In 1975 Khmer Rouge forces kidnapped and tortured Chhem Sip, aged 14. He managed to escape, until he reached a refugee camp in Thailand. Eventually he was adopted by an American minister, became a U.S. citizen and turned to activism to help other Cambodian immigrants. Yet, he never felt at peace. However much he assisted other Cambodians who had made to the U.S., he felt he owed even more to those he had left behind.
In 1970 Touj Soeurly became a Khmer-Rouge soldier, rising to the rank of Commander. He is a charismatic leader who trained his men in all the required military activities, including the laying of landmines. In 1989 he stepped on a landmine and lost a leg. He decided to leave the military and do something for former soldiers and civilians who had also become amputees, many of whom end up as beggars in the streets. Soeurly works out of a strong sense that he has miss-spent his life, that the Khmer Rouge vision for Cambodia was the wrong vision, and now he needs to work for a different vision, to compensate for his past.
The result is the village of Veal Thom, formed in 2000. The mission of Veal Thom is simple: to give at least some of the amputees of Cambodia, who are shunned outcasts in their society, a place where they can live and work - that is, can be self-sufficient, productive members of society.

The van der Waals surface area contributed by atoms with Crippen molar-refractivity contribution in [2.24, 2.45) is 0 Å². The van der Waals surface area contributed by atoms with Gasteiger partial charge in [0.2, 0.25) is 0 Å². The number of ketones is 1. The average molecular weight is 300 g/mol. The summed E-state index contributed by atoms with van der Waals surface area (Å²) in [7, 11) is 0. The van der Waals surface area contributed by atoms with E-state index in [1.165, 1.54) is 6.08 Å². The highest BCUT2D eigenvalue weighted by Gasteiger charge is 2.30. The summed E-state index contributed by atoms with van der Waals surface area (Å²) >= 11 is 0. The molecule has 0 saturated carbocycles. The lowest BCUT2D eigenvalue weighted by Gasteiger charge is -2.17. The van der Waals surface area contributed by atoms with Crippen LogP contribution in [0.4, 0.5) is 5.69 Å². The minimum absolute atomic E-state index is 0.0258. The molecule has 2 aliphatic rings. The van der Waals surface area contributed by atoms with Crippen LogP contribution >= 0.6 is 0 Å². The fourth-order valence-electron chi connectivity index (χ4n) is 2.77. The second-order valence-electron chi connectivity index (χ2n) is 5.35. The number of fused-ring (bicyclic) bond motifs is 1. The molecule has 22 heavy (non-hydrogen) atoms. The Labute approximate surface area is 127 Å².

The film alternates between the point of view of Chhem Sip, who fled to the US after years of torture, forced labor, and witnessing the death of multiple family members, and that of former Khmer Rouge Commander Touj Souerly. Each of them is up front about the horrors they suffered, the guilt they feel, the strong drive they have to help bring about change in their country. They tell this to us and they discuss it with each other. The film spends time with a handful of individual villagers: a double-leg amputee who is now a rice farmer, a woman who lost her leg now raising pigs, a man who lost an eye who is now a blacksmith, and others.
Director/Producer: Alison McMahan
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